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KNN

Short for its associated k-nearest neighbors algorithm, the KNN plugin lets you search for points in a vector space and find the “nearest neighbors” for those points by Euclidean distance or cosine similarity. Use cases include recommendations (for example, an “other songs you might like” feature in a music application), image recognition, and fraud detection. For background information on the algorithm, see Wikipedia.

Get started

To use the KNN plugin, you must create an index with the index.knn setting and add one or more fields of the knn_vector data type. Additionally, you can specify the index.knn.space_type with l2 or cosinesimil, respectively, to use either Euclidean distance or cosine similarity for calculations. By default, index.knn.space_type is set to l2. Here is an example that creates an index with two knn_vector fields and uses cosine similarity:

PUT my-index
{
  "settings": {
    "index": {
      "knn": true,
      "knn.space_type": "cosinesimil"
    }
  },
  "mappings": {
    "properties": {
      "my_vector1": {
        "type": "knn_vector",
        "dimension": 2
      },
      "my_vector2": {
        "type": "knn_vector",
        "dimension": 4
      }
    }
  }
}

The knn_vector data type supports a single list of up to 10,000 floats, with the number of floats defined by the required dimension parameter.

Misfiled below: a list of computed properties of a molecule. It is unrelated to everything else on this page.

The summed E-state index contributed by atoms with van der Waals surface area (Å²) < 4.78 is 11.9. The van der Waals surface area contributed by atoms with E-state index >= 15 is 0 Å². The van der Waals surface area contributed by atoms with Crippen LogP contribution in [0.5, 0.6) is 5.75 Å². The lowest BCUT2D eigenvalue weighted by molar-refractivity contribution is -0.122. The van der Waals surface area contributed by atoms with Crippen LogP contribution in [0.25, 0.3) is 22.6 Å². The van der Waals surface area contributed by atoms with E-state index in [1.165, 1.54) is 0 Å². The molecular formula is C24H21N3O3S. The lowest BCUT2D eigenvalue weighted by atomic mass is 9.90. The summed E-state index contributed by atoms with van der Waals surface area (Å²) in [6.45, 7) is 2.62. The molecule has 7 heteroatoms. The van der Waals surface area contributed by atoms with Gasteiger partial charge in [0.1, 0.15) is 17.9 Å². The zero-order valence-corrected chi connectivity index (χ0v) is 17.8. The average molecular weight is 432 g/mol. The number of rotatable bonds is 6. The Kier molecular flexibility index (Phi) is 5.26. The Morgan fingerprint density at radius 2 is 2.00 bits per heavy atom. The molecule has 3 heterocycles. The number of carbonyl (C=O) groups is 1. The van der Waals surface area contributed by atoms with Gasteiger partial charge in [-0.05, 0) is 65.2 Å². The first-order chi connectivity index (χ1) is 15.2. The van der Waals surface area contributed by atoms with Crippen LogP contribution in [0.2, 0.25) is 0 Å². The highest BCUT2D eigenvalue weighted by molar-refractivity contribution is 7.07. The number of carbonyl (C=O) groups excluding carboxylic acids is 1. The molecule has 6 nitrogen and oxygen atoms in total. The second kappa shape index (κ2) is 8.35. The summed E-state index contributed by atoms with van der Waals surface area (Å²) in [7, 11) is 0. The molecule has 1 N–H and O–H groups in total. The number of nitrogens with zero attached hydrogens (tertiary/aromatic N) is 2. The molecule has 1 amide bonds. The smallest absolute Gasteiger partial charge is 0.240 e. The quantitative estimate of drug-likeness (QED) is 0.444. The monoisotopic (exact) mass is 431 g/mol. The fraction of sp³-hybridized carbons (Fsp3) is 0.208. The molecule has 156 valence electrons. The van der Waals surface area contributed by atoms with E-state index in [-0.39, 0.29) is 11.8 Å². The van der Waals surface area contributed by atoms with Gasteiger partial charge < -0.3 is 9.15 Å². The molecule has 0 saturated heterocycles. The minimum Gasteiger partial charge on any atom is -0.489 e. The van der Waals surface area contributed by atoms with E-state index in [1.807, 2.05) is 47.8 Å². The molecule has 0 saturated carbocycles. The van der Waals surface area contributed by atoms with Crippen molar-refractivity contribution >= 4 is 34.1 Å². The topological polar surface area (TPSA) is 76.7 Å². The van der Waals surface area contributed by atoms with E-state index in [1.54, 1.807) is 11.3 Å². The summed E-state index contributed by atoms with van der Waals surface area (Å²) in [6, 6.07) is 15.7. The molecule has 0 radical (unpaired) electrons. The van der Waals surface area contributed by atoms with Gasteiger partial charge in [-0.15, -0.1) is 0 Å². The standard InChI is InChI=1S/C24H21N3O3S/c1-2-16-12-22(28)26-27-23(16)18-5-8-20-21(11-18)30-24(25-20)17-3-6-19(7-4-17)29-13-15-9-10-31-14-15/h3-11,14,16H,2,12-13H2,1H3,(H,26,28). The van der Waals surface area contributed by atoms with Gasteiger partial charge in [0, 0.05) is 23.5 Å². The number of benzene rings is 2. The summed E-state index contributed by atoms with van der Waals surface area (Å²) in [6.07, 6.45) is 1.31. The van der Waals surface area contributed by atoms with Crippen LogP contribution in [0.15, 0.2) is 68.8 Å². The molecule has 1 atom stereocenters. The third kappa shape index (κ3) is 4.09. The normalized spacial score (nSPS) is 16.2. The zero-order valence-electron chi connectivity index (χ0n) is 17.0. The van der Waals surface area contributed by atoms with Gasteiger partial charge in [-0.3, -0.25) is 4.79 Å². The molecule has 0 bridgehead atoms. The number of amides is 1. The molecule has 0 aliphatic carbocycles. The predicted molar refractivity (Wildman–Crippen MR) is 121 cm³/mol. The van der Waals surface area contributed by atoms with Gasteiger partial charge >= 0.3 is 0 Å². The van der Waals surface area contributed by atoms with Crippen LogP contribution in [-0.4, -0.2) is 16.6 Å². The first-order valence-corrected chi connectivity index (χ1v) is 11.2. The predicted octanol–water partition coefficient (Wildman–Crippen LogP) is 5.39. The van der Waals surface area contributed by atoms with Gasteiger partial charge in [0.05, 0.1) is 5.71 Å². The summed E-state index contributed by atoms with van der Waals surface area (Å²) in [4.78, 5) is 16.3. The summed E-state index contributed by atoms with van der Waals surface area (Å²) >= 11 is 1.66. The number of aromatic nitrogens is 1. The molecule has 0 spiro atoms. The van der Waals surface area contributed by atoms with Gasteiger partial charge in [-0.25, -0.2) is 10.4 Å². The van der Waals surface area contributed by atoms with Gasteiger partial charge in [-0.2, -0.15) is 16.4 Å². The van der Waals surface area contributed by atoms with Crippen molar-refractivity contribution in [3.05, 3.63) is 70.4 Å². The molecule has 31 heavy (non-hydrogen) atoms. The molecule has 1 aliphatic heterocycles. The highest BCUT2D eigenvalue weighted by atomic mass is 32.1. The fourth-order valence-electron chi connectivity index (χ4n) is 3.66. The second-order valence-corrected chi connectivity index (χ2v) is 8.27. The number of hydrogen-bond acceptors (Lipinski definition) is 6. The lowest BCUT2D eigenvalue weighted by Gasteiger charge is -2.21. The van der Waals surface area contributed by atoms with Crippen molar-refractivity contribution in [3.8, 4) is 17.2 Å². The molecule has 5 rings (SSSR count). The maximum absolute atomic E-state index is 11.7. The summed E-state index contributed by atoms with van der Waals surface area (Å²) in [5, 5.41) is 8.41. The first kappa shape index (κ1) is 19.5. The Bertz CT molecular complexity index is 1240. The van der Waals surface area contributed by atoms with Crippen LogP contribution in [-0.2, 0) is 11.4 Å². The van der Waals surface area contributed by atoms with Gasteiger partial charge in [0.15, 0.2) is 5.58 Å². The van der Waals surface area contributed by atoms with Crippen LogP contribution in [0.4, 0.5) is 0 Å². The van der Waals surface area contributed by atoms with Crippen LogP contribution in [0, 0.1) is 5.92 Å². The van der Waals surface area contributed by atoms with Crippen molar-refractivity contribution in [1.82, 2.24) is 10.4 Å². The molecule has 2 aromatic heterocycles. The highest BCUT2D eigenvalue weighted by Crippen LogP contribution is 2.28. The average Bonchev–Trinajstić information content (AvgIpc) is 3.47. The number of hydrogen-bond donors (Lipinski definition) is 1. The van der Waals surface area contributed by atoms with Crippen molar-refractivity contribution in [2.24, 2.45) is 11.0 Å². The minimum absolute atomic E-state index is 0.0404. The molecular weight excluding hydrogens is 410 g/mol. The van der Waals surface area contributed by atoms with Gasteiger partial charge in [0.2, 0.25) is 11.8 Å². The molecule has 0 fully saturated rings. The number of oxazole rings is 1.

In Elasticsearch, codecs handle the storage and retrieval of indices. The KNN plugin uses a custom codec to write vector data to a graph so that the underlying KNN search library can read it.

After you create the index, add some data to it:

POST _bulk
{ "index": { "_index": "my-index", "_id": "1" } }
{ "my_vector1": [1.5, 2.5], "price": 12.2 }
{ "index": { "_index": "my-index", "_id": "2" } }
{ "my_vector1": [2.5, 3.5], "price": 7.1 }
{ "index": { "_index": "my-index", "_id": "3" } }
{ "my_vector1": [3.5, 4.5], "price": 12.9 }
{ "index": { "_index": "my-index", "_id": "4" } }
{ "my_vector1": [5.5, 6.5], "price": 1.2 }
{ "index": { "_index": "my-index", "_id": "5" } }
{ "my_vector1": [4.5, 5.5], "price": 3.7 }
{ "index": { "_index": "my-index", "_id": "6" } }
{ "my_vector2": [1.5, 5.5, 4.5, 6.4], "price": 10.3 }
{ "index": { "_index": "my-index", "_id": "7" } }
{ "my_vector2": [2.5, 3.5, 5.6, 6.7], "price": 5.5 }
{ "index": { "_index": "my-index", "_id": "8" } }
{ "my_vector2": [4.5, 5.5, 6.7, 3.7], "price": 4.4 }
{ "index": { "_index": "my-index", "_id": "9" } }
{ "my_vector2": [1.5, 5.5, 4.5, 6.4], "price": 8.9 }

Then you can search the data using the knn query type:

GET my-index/_search
{
  "size": 2,
  "query": {
    "knn": {
      "my_vector2": {
        "vector": [2, 3, 5, 6],
        "k": 2
      }
    }
  }
}

In this case, k is the number of neighbors you want the query to return, but you must also include the size option. Otherwise, you get k results for each shard (and each segment) rather than k results for the entire query. The plugin supports a maximum k value of 10,000.

If you mix the knn query with other clauses, you might receive fewer than k results. In this example, the post_filter clause reduces the number of results from 2 to 1:

GET my-index/_search
{
  "size": 2,
  "query": {
    "knn": {
      "my_vector2": {
        "vector": [2, 3, 5, 6],
        "k": 2
      }
    }
  },
  "post_filter": {
    "range": {
      "price": {
        "gte": 5,
        "lte": 10
      }
    }
  }
}